Stumps Day 3 Sri Lanka 250 for 8 (Nissanka 49*, Holder 2-39) trail West Indies 354 (Brathwaite 126, Cornwall 73, Lakmal 4-94) by 104 runs
West Indies made substantial headway in the 42.1 overs that were possible on a rain-hit day three, claiming five Sri Lanka wickets as they conceded just 114 runs. When a final, play-ending squall arrived part-way through the third session, Sri Lanka were still 104 runs behind West Indies' 354, with just two wickets in hand.
The only real spot of brightness for the visitors was the batting of Pathum Nissanka, who followed up his debut century from the first Test by compiling a cautious 49 not out off 119. He struck only four boundaries, but seemed Sri Lanka's most-assured batsman on day three while wickets fell around him, showing encouraging powers of concentration through a stop-start innings thanks to the rain breaks. He had Lasith Embuldeniya for company when stumps was eventually called.
West Indies' bowlers were themselves disciplined and meticulous for most of day three, and they essentially outlasted several Sri Lanka batsmen. Of the five to fall, Jason Holder took two wickets, while Shannon Gabriel, Alzarri Joseph and Jermaine Blackwood's part-time offspin claimed one apiece.
Dinesh Chandimal was the first Sri Lanka wicket to fall, having been worn down by the short ball from Gabriel. He had been dropped - also off Gabriel - on 35 several overs earlier and his eventual dismissal on 44 was the result of a mistimed hook which settled comfortably in the hands of the deep square leg fielder, substitute Hayden Walsh Jr., who ran in to take the catch. On a track that did not offer steepling bounce, this short ball was the first that really leapt up to chest height and followed Chandimal. His wicket ended Sri Lanka's most productive partnership, having put on 75 off 186 balls together with Dhananjaya de Silva.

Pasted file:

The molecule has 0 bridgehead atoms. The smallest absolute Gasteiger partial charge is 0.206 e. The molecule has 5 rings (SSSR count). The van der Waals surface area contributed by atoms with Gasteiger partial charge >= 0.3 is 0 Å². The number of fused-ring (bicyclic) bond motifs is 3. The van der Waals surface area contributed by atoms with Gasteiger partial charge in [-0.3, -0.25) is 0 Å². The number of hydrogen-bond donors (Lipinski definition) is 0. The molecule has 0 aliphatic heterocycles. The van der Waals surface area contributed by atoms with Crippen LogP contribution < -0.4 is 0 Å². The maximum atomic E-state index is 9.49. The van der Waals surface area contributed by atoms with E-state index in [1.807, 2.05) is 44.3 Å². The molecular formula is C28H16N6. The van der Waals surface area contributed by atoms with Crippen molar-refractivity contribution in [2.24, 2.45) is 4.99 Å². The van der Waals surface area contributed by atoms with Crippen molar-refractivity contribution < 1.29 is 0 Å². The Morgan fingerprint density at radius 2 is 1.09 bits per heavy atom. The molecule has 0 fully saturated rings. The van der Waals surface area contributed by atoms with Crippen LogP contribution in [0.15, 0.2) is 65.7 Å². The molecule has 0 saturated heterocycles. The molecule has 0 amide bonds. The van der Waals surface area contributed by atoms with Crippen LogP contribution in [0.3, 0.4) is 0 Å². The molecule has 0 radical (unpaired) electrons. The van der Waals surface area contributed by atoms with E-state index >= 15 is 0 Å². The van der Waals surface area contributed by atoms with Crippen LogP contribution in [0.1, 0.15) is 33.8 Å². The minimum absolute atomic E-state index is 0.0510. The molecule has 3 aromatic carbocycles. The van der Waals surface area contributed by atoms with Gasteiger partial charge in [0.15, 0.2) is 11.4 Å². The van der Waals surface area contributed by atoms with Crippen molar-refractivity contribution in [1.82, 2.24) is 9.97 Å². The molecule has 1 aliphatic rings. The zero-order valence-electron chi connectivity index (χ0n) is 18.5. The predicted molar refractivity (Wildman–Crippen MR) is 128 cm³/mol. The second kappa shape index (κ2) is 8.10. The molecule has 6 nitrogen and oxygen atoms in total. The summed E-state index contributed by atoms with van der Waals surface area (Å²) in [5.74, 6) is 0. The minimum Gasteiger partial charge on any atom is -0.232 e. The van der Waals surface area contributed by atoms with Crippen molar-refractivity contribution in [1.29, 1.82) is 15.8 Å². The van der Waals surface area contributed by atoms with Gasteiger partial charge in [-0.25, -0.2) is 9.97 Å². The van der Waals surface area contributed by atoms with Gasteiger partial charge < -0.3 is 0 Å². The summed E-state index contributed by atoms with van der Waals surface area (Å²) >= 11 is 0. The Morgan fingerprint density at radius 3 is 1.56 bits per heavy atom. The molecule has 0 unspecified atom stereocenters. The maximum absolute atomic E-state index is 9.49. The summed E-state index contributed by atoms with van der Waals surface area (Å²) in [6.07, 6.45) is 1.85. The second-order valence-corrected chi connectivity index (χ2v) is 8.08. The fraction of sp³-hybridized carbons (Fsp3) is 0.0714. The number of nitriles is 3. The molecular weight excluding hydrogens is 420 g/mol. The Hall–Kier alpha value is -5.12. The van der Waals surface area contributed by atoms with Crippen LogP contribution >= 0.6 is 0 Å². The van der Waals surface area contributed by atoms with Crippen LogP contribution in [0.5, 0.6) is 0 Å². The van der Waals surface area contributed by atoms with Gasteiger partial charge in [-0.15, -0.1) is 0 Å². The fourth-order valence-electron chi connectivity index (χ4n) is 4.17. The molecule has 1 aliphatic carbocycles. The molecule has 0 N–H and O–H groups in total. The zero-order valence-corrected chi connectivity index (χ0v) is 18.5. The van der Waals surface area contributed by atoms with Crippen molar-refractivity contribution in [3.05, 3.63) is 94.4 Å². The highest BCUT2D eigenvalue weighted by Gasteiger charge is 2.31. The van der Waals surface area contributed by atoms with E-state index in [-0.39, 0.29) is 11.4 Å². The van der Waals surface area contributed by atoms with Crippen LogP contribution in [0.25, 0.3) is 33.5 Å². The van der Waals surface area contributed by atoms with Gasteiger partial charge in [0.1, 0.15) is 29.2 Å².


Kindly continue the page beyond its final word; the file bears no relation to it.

The dismissal of de Silva for 39 shortly before rain arrived for the first time to cut the first session slightly short will perhaps be the one Sri Lanka rue the most. Not only did de Silva seem assured - if reticent - against West Indies' bowling, he also should not have been given lbw against Blackwood. He was batting on 39 off 139 balls when Blackwood spun one into his front pad. Although he was hit in front of middle stump, the ball always seemed to be turning sharply. He didn't even consider a review, but ball-tracking projections showed that the ball would be turning past leg stump.
After lunch, less than 21 overs were played, and yet Sri Lanka still lost three wickets in that time. Niroshan Dickwella was the first to fall against the second new ball, inside-edging Holder to the wicketkeeper as the ball also grazed thigh pad on the way through. Unlike most of his compatriots, Dickwella was busy at the crease and scored at close to a run-a-ball, but managed only 20 before being dismissed. Suranga Lakmal didn't hang around long, flicking Joseph aerially to short mid-on several overs later. Dushmantha Chameera battled gamely for 26 deliveries while Nissanka progressed at the other end, but edged Holder behind in the little period of play that was possible in the third session.
Sri Lanka will be particularly disappointed that so many of their batsmen got starts, only Dimuth Karunaratne failed to reach 15, but that only Lahiru Thirimanne - who made 55 - has so far completed a half-century. They are left relying on Nissanka, their most junior batsman, to close the large gap between themselves and the opposition when play resumes on day four.